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MHS Library | Our Fragile Environment

How to write written reflections

When writing your written reflections (150 words per poem and about 250 words for your non-fiction article), you must consider commenting on the following:   

  • your central thematic concern (the main big idea your piece explores and what you want your readers to appreciate about it by the end ) 


  • What source material inspired your work: the ideas you found in your research and exploration like David Attenborough's 'A Life on Earth' or any of the texts you have read as part of our work on Our Fragile Environment. 


  • the motifs and imagery you have used to express these ideas - give an example (quote your own work and explain your intended effect on your readers) 

  • Structure and style:  how is your poem or article structured? Did you use a frame from another poet's work? How did you adapt or modify it and why?  Do you use some central techniques?  Parallelism? Juxtaposition? Export opinion or statistics?   

  • Narrative perspective:  how did you create the speaker's voice in your poem?  How did you creative a sense of rapport and connection with your reader in your non-fiction piece? 

  • Engagement:  what kinds of conflict or problems did you present or explore to engage your reader?  Did you create an arresting opening (a 'hook'?)?  Which of the source material inspired you?  Go back over the texts you've read in the course of this unit?  Which ones have influence your work in terms of writing to engage?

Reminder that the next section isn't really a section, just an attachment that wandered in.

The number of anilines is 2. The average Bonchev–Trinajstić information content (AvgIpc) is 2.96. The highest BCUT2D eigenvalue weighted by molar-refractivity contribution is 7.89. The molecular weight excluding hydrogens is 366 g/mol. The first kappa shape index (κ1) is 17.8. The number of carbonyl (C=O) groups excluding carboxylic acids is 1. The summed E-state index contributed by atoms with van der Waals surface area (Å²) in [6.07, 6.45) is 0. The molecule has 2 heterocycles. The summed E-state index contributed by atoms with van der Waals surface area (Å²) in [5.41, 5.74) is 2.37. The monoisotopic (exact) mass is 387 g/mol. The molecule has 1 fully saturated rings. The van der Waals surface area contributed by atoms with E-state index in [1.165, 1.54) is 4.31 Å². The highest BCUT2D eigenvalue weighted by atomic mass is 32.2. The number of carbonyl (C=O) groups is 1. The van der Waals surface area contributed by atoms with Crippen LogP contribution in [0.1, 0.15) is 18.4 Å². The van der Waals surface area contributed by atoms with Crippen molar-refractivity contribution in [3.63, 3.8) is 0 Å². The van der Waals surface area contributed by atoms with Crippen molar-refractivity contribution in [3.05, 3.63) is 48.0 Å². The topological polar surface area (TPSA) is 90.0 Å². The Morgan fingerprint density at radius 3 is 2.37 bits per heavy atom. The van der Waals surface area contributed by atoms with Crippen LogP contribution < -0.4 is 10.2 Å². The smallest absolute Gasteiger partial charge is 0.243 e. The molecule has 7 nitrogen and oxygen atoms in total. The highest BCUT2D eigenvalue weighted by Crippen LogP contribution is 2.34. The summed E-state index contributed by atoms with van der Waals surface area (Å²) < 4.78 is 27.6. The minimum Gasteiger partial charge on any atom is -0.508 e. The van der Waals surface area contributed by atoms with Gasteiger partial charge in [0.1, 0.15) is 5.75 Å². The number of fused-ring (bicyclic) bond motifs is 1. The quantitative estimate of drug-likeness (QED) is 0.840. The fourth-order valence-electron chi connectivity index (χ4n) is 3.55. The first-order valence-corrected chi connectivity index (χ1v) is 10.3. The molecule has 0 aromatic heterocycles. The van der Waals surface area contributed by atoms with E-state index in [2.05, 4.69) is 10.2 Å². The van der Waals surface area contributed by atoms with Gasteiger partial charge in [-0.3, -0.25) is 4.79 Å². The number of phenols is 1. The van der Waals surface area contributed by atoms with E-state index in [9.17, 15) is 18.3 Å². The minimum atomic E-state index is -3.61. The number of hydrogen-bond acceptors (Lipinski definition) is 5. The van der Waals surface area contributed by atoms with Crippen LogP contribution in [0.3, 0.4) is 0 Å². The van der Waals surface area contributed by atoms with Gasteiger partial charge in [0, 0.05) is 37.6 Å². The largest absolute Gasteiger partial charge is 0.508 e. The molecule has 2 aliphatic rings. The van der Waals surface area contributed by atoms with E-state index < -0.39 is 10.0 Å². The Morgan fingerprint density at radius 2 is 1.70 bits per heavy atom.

• How did you develop thematic concerns?  Consider how you approached ideas of things such as exploitation; conservation; beauty; fragility; climate change; tradition versus modernisation; human nature; indigenous connection to land; ecological disasters;  prejudice and assumptions; power, control, the individual and society etc.   

  • Commentary or criticism: Think about what your writing suggests about what it means to be human and try to explain it.  What values are challenged or endorsed in your story?  How is that similar to other texts you have read in this unit?   

  • Language : what techniques have you borrowed from the text extracts and poems we have read in class, to achieve a similar effect in your story?  Look at your sentence variety for impact (do you utilise the single sentence paragraph?  Have you used the italicised sentences to show a character’s inner voice? Do you employ figurative language (simile/metaphor/personification) to create a particular effect?  Have you appealed to the five senses in your evocative description?   


*****Your written reflection MUST include EXAMPLES FROM YOUR OWN WORK and references to AT LEAST THREE OTHER TEXTS we have looked at in class.*****